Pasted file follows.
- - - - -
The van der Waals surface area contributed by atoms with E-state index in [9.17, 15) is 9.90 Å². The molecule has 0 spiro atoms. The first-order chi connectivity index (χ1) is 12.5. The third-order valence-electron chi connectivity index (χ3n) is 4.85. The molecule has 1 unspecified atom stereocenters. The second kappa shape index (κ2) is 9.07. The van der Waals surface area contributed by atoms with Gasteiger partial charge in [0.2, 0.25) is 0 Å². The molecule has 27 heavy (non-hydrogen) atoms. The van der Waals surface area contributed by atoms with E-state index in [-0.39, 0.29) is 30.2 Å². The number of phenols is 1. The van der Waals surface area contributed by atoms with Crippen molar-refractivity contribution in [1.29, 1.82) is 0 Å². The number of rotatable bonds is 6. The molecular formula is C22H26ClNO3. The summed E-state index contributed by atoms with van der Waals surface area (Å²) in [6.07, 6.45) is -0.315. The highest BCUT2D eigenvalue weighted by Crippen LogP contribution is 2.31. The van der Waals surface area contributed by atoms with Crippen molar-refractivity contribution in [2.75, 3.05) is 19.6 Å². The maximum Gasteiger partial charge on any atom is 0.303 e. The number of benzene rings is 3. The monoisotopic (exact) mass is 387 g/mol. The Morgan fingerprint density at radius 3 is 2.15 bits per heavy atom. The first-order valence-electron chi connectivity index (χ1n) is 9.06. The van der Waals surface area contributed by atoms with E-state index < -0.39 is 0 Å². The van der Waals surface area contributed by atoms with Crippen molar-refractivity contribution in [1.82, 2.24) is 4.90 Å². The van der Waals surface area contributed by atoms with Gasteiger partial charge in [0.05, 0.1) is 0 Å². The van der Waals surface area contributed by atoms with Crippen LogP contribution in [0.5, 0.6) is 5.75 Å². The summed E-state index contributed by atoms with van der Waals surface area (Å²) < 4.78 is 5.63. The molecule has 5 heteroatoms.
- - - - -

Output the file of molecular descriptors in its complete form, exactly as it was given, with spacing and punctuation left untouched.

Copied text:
The van der Waals surface area contributed by atoms with E-state index in [9.17, 15) is 9.90 Å². The molecule has 0 spiro atoms. The first-order chi connectivity index (χ1) is 12.5. The third-order valence-electron chi connectivity index (χ3n) is 4.85. The molecule has 1 unspecified atom stereocenters. The second kappa shape index (κ2) is 9.07. The van der Waals surface area contributed by atoms with Gasteiger partial charge in [0.2, 0.25) is 0 Å². The molecule has 27 heavy (non-hydrogen) atoms. The van der Waals surface area contributed by atoms with E-state index in [-0.39, 0.29) is 30.2 Å². The number of phenols is 1. The van der Waals surface area contributed by atoms with Crippen molar-refractivity contribution in [1.29, 1.82) is 0 Å². The number of rotatable bonds is 6. The molecular formula is C22H26ClNO3. The summed E-state index contributed by atoms with van der Waals surface area (Å²) in [6.07, 6.45) is -0.315. The highest BCUT2D eigenvalue weighted by Crippen LogP contribution is 2.31. The van der Waals surface area contributed by atoms with Crippen molar-refractivity contribution in [2.75, 3.05) is 19.6 Å². The maximum Gasteiger partial charge on any atom is 0.303 e. The number of benzene rings is 3. The monoisotopic (exact) mass is 387 g/mol. The Morgan fingerprint density at radius 3 is 2.15 bits per heavy atom. The first-order valence-electron chi connectivity index (χ1n) is 9.06. The van der Waals surface area contributed by atoms with E-state index < -0.39 is 0 Å². The van der Waals surface area contributed by atoms with Crippen molar-refractivity contribution in [1.82, 2.24) is 4.90 Å². The van der Waals surface area contributed by atoms with Gasteiger partial charge in [0.05, 0.1) is 0 Å². The van der Waals surface area contributed by atoms with Crippen LogP contribution in [0.5, 0.6) is 5.75 Å². The summed E-state index contributed by atoms with van der Waals surface area (Å²) < 4.78 is 5.63. The molecule has 5 heteroatoms.